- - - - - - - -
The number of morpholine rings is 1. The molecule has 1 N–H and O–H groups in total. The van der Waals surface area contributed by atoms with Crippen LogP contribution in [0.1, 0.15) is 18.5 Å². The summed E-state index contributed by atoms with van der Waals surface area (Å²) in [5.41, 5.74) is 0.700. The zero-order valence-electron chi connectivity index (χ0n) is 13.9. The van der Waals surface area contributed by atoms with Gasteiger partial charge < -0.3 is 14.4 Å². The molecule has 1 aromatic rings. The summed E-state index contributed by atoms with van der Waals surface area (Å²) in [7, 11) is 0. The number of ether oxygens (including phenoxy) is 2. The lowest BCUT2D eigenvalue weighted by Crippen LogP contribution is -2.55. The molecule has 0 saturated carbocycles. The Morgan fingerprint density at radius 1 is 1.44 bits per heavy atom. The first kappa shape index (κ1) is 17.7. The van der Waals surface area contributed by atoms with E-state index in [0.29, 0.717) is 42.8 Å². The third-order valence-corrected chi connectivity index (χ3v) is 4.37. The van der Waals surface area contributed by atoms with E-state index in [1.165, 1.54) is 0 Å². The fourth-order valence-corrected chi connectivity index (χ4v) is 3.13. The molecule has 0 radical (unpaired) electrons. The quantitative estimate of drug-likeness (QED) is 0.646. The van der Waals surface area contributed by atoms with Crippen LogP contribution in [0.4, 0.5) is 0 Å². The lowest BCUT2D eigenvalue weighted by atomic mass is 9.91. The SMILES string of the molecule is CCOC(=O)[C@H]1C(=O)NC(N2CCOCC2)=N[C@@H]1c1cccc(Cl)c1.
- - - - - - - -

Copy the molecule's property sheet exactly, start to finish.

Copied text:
The number of morpholine rings is 1. The molecule has 1 N–H and O–H groups in total. The van der Waals surface area contributed by atoms with Crippen LogP contribution in [0.1, 0.15) is 18.5 Å². The summed E-state index contributed by atoms with van der Waals surface area (Å²) in [5.41, 5.74) is 0.700. The zero-order valence-electron chi connectivity index (χ0n) is 13.9. The van der Waals surface area contributed by atoms with Gasteiger partial charge < -0.3 is 14.4 Å². The molecule has 1 aromatic rings. The summed E-state index contributed by atoms with van der Waals surface area (Å²) in [7, 11) is 0. The number of ether oxygens (including phenoxy) is 2. The lowest BCUT2D eigenvalue weighted by Crippen LogP contribution is -2.55. The molecule has 0 saturated carbocycles. The Morgan fingerprint density at radius 1 is 1.44 bits per heavy atom. The first kappa shape index (κ1) is 17.7. The van der Waals surface area contributed by atoms with E-state index in [0.29, 0.717) is 42.8 Å². The third-order valence-corrected chi connectivity index (χ3v) is 4.37. The van der Waals surface area contributed by atoms with E-state index in [1.165, 1.54) is 0 Å². The fourth-order valence-corrected chi connectivity index (χ4v) is 3.13. The molecule has 0 radical (unpaired) electrons. The quantitative estimate of drug-likeness (QED) is 0.646. The van der Waals surface area contributed by atoms with Crippen LogP contribution in [0.4, 0.5) is 0 Å². The lowest BCUT2D eigenvalue weighted by atomic mass is 9.91. The SMILES string of the molecule is CCOC(=O)[C@H]1C(=O)NC(N2CCOCC2)=N[C@@H]1c1cccc(Cl)c1.